Tabletop Gaming Manual
Haynes Manuals, 2018
This new book from games journalist Matt Thrower is published by Haynes Publishing, who are perhaps best known for their car, motorcycle, scooter and ATV manuals, and who in recent years have developed an interesting and lucrative sideline in General Interest Manuals, with topics ranging from Zombie Survival to the Imperial Death Star. With such a wide range of fan culture on offer, it was surely only a matter of times before tabletop games got the Haynes treatment, and in Matt Thrower (who as well as his excellent Fortress blog is perhaps best known for his work with Shut up and Sit Down) they have the ideal gamer for the job.
The Tabletop Gaming Manual presents itself as an introduction to the hobby, and whilst it is not an academic textbook, it is clearly extremely well researched and provides a detailed and in-depth look into the heritage of tabletop games and gaming that will appeal to even the most experienced of gamers. Divided into nine logical chapters, it covers everything from the history of the hobby through to buying games, storing them, and advice on how to start designing them yourself.
Given the rising popularity of tabletop gaming, there is a definite need and an audience for a manual such as this, and the quality of the writing and beautiful illustrations will certainly make it appealing to gamers both new and old. As a seasoned gamer myself I still found lots of new information, and I particularly enjoyed the ‘Maths is Fun’ chapter, which provides a gentle introduction to the role that maths and probabilities play in tabletop games. I was especially delighted to come away from the chapter knowing that the next time I am forced to play Monopoly I can do so with a slight strategic advantage!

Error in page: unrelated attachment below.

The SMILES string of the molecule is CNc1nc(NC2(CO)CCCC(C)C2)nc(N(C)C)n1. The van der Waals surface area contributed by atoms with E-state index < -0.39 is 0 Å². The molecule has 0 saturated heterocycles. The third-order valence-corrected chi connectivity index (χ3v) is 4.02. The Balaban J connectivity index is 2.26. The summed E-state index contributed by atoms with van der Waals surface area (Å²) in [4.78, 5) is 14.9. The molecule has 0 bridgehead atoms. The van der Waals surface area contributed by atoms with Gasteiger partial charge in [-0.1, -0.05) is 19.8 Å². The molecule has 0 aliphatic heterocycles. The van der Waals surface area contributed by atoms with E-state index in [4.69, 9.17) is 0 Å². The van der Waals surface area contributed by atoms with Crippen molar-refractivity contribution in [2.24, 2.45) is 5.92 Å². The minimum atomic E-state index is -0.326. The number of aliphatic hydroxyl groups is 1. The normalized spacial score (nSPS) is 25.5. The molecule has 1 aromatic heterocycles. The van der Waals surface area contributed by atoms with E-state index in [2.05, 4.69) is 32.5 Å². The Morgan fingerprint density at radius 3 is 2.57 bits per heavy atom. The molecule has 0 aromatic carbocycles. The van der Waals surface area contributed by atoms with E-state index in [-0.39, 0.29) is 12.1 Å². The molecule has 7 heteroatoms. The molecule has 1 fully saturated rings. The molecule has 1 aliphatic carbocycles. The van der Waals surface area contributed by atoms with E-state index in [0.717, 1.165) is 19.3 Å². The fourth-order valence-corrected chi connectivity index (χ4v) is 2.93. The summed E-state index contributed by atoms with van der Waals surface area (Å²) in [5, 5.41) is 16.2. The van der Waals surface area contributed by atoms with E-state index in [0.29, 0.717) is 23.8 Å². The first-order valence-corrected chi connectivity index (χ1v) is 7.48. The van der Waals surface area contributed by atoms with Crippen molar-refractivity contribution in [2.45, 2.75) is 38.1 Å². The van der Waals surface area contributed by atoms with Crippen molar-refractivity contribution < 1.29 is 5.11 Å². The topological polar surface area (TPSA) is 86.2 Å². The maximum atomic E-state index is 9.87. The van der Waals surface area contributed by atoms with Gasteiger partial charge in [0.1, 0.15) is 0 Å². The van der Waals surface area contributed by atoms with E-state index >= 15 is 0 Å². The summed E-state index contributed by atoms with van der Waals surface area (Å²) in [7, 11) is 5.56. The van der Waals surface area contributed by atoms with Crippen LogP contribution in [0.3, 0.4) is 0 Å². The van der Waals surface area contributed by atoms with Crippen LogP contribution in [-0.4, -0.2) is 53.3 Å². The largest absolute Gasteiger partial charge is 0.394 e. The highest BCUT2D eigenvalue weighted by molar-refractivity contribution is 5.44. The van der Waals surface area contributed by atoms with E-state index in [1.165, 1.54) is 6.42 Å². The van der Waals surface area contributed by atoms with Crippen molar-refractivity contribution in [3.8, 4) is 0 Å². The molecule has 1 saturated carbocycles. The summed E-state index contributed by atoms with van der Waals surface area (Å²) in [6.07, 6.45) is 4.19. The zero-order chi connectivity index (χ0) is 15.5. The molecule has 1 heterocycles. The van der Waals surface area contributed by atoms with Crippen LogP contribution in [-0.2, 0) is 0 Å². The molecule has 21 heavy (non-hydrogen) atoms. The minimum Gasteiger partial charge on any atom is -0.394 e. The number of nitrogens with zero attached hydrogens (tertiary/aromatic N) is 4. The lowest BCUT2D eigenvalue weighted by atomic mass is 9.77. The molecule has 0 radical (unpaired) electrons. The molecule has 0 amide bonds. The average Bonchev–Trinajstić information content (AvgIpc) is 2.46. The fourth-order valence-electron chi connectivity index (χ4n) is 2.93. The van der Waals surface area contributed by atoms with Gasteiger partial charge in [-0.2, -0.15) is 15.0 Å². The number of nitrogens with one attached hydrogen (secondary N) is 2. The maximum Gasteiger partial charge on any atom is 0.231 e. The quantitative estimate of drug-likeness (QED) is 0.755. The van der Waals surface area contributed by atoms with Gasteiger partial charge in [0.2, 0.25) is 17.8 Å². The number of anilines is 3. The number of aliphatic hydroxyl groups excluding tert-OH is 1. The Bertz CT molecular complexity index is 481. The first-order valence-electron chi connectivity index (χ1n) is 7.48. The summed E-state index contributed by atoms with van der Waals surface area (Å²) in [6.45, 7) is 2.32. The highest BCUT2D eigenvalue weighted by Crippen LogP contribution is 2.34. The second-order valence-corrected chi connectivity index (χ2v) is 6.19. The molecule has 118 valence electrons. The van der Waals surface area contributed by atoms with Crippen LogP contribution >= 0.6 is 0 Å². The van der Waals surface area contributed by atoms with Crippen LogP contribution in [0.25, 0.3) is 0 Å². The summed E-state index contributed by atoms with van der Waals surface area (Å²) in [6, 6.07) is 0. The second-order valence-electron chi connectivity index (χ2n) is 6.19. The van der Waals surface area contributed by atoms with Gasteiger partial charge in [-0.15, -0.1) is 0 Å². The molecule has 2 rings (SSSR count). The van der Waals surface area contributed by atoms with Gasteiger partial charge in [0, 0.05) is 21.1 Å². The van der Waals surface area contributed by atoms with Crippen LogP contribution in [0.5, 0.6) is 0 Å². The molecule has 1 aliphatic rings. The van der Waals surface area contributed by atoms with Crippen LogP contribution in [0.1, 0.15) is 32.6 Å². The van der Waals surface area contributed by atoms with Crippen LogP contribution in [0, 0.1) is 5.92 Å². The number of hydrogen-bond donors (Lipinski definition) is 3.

In general, the Tabletop Gaming Manual does a very good job of introducing all of the topics that one would expect, and Thrower’s experience as a gamer and games journalist allows him to speak with authority on most subjects. He also does an excellent job of providing references to other books where interested readers can explore topics with a little more detail. That being said, a couple of the chapters might have benefited from a slightly more in-depth approach. In particular, whilst the ‘Model Behaviour’ chapter provided some excellent advice on painting miniatures, the step-by-step guide would have been improved by listing the exact paints that were used, thereby giving readers a tangible example for colour selection when it comes to blending, washing, and highlighting. I’d have also liked to see a Glossary included, as having a quick-reference for the various acronyms and jargon that make up tabletop gaming would be of benefit to novices and experts alike — I can’t be the only one who constantly has to refer to Boardgamegeek to remind myself of the differences between a ‘card drafting’ and a ‘hand management’ mechanic.
Overall the Tabletop Gaming Manual provides a fascinating overview of the world of tabletop gaming, and should be considered as an essential purchase for those who are looking to get into the hobby. It is also makes a great gift for the more seasoned veterans for whom tabletop gaming already occupies a significant portion of their lives, and storage space.